Understanding Camera Movements
This subject is featured in Issue #2 of The Luminous Landscape Video Journal
Understanding Tilts & Shifts
While a full explanation of camera movements is the appropriate subject matter of a whole book, the basics can be summarized quite simply. Many years ago I was the Product Manager for Sinar view cameras in Canada and I used to take a perverse pleasure in teaching college students in one day what many schools tried to turn into semester-long courses.
Full camera movements are available only with a view camera. Usually 4X5" or larger, such cameras provide a full range of movements; rise and fall as well as tilt and shift of both front and rear standards. Depending on whether the camera is of monorail design or a flatbed there may be compromises or limitations in movement.
Likely of more interest to readers of this tutorial are the various tilt / shift lenses available for 35mm as well as medium format cameras. Also there are some specialized medium format and smaller sheet film systems that have a limited range of movements such as Rise only. More on these later.
That's the key question, isn't it. Not only what are these things called Movements, but why do I need them?
The short answer is, so that you can take photographs which would otherwise be impossible with a fixed lens camera. These include:
Creating apparently infinite depth of field without closing down the aperture.
Photographing buildings, trees and mountains so that they don't look like they're fall over.
Photographing a reflective surface, such as a mirror, without the camera appearing in the shot.
Rise & Fall & Shift
These three movements are really all the same thing. Rise and Fall are the movement of the lens upwards or downwards in relation to the film plane, and a Shift is the movement of the lens left or right relative to the film plane.
In the photograph below I used a small amount of front Rise. With the camera level, to avoid the trees tilting and looking like they were falling over, the trees at the bottom of the frame and the horizon would have been very high in the frame and thus the frame would have appeared too cluttered. The interesting clouds would also have been out of the frame.
By using a Rise of the lens I was able to include more of the sky yet keep the trees straight at the same time.
Clingmans Dome Forest. Great Smoky Mountains NP. September, 2000
Photographed with a Hasselblad ArcBody and 45mm Rodenstock lens on Provia 100F.
A Fall of the lens would have shown more of the lower vegetation while a left or right Shift would have been useful in keeping the sun hidden behind the tree. (I did this by moving the tripod, but sometimes one can't, and so a lens Shift can really come in handy for changing the field of view without moving the camera.
While it would appear that a few millimeters of lens movement wouldn't make much of a difference, it's astonishing to see how it can be the equivalent of standing on a 5 Ft ladder when the lens is raised just a bit.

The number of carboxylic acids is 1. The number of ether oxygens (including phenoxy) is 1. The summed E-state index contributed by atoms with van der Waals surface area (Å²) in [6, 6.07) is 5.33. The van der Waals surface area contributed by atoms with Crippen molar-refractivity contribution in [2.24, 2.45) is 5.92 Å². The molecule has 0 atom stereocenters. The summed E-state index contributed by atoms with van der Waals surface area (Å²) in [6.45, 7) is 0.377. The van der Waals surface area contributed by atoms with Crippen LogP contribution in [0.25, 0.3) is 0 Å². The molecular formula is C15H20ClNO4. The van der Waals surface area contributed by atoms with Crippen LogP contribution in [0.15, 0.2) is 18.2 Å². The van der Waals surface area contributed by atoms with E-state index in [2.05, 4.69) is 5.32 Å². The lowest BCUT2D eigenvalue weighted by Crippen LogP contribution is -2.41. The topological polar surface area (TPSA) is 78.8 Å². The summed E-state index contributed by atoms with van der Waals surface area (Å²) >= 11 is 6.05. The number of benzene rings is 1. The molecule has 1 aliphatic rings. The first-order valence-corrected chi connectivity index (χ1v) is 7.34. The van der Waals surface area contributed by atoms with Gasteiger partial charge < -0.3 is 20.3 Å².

Tilts and The Scheimflug Effect
This one seems like magic, and is similar in some ways to a free lunch. It was discovered in the 19th century by a fellow named Scheimflug.
In a normal camera the lens plane, the film plane and the subject plane are parallel to each other.
Taken with a Canon EOS3 and Canon 24mm L T/S f/3.5 lens on Provia 100 west of Monument Valley.
But, if you tilt the lens so that an imaginary line drawn through the film plane A, and similar imaginary lines drawn through the lens plane and the image plane (B and C respectively) meet at a single point, then everything along the image plane (C) will be in focus.
Here's the deal. With a subject like the one above, the road (plane C) will be in focus from the front of the lens to the distant mountains if the lens plane (B) is tilted so that the back of the camera ( A the film plane), the lens plane and the subject plane converge at that imaginary point.
Enough theory. Look through the lens and adjust the Tilt knob it so that the image appears sharp. Final adjustment is made by racking the focus back and forth while adjusting the Tilt knob. You've got it.
Cameras & Lenses
While view cameras have comprehensive movements, some 35mm and medium format users also have access to these effects via specialized tilt/sift lenses. Canon has 3 different models offering both tilt and shift capability for its EOS cameras. Nikon has a lens with Rise only, as does Contax. There are also some third party lenses available on the used market.
In medium format Rollei has a medium-wide tilt/shift lens for their 6000 series cameras and one was recently announced at Photokina 2000 by a third party German manufacturer for the new Contax 645.
Two unique cameras from Hasselblad offer both tilts and shifts; the FlexBody and the ArcBody. Both take standard Hasselblad film backs and viewing accessories. The FlexBody takes regular Hasselblad lenses but is limited in its movements and won't focus to infinity with all lenses. The ArcBody only takes 3 specialized Rodenstock lenses but offers more comprehensive movements.
If you'd like to learn more I recommend Steve Simmons' book, Using the View Camera.